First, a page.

Community, in other words, is very much the work of our imaginations. And exactly because of this, it has important real-world repercussions. As Professor Wong demonstrates in her book, “self-defined membership can lead to an interest in, and a commitment to, the well-being of all community members… regardless of one’s own interests, values, and ideology.”

In the years since 9/11, our community has been challenged repeatedly, and common causes with others have led us to imagine ourselves bigger.  As the African-American writer Greg Tate told me shortly in fall 2001, “Welcome to racial profiling.”  We have had to embrace our own religious and cultural diversity — Sikhs, Hindus, Muslims, Christians, Jains; Pakistanis, Bangladeshis, Sri Lankans, Nepalis, Indians, Afghans, Bhutanese — as well as other communities of color — Arabs, Middle Easterners, north and east Africans, east and southeast Asians, all of their diasporas, and yes, African Americans and Latinos — because of a common predicament, a common cause, a common atmosphere of fear, surveillance, suspicion, and paranoia, and the persistence of inequality.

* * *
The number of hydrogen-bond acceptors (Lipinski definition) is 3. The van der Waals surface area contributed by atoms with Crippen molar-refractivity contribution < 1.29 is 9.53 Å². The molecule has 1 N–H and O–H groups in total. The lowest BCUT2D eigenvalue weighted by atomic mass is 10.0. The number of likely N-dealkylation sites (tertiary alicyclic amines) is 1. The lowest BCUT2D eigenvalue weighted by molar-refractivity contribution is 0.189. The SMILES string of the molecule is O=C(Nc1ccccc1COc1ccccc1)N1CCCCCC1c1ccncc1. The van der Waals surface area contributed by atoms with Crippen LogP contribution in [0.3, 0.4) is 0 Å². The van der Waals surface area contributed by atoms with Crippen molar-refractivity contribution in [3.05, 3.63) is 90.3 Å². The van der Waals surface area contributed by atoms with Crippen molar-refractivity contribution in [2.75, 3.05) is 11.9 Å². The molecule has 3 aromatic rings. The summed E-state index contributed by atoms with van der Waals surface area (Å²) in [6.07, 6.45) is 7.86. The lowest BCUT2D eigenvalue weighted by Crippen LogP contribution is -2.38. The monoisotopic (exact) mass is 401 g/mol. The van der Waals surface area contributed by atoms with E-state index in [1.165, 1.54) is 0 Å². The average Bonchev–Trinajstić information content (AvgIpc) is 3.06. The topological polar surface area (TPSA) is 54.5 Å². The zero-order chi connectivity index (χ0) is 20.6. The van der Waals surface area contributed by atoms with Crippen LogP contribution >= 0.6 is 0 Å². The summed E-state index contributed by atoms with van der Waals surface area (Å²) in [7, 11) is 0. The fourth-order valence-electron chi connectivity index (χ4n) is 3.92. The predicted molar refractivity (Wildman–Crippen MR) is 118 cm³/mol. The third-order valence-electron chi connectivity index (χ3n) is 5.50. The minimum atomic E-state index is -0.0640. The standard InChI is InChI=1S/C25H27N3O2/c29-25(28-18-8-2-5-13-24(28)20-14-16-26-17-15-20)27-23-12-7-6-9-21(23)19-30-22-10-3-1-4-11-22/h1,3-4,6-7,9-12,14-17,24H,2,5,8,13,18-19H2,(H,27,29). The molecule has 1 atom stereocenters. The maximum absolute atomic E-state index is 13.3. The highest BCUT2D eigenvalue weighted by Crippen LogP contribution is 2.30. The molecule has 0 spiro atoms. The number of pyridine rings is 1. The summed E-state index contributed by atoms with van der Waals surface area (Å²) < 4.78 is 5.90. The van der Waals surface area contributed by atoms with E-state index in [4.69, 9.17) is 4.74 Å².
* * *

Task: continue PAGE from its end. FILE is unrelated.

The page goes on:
Also, as we have become one of the most affluent and nominally “successful” demographics in post-1960s America, we have had to develop new empathies to understand our place in the world. We have had to remind ourselves that Dr. Martin Luther King adopted the tactics of Mahatma Gandhi, that our freedoms are spiritually yoked to the struggles for justice for the African Americans and other minorities who built this country.

Last weekend I was in Atlanta with my family, and we visited the Martin Luther King Jr. Historical Site. There is a beautiful statue of Gandhi at this site. There is also a trenchant quote from Dr. King on display. It says, “Life’s most persistent and urgent question is, what are you doing for others?”

I want you to know that, all titles aside, I am first and foremost an artist. As an artist I ask myself Dr. King’s question every day. What am I doing for others?  To this end I have pursued three main goals. First, I have strived to generate a consistent, un-ignorable, complicating presence in the landscape of culture.  As African American innovators like Paul Robeson, Nina Simone, John Coltrane, and Jimi Hendrix found, in the face of a culture that would deny them, it becomes necessary for an artist of color in the west to defiantly announce to the world: I am a fact.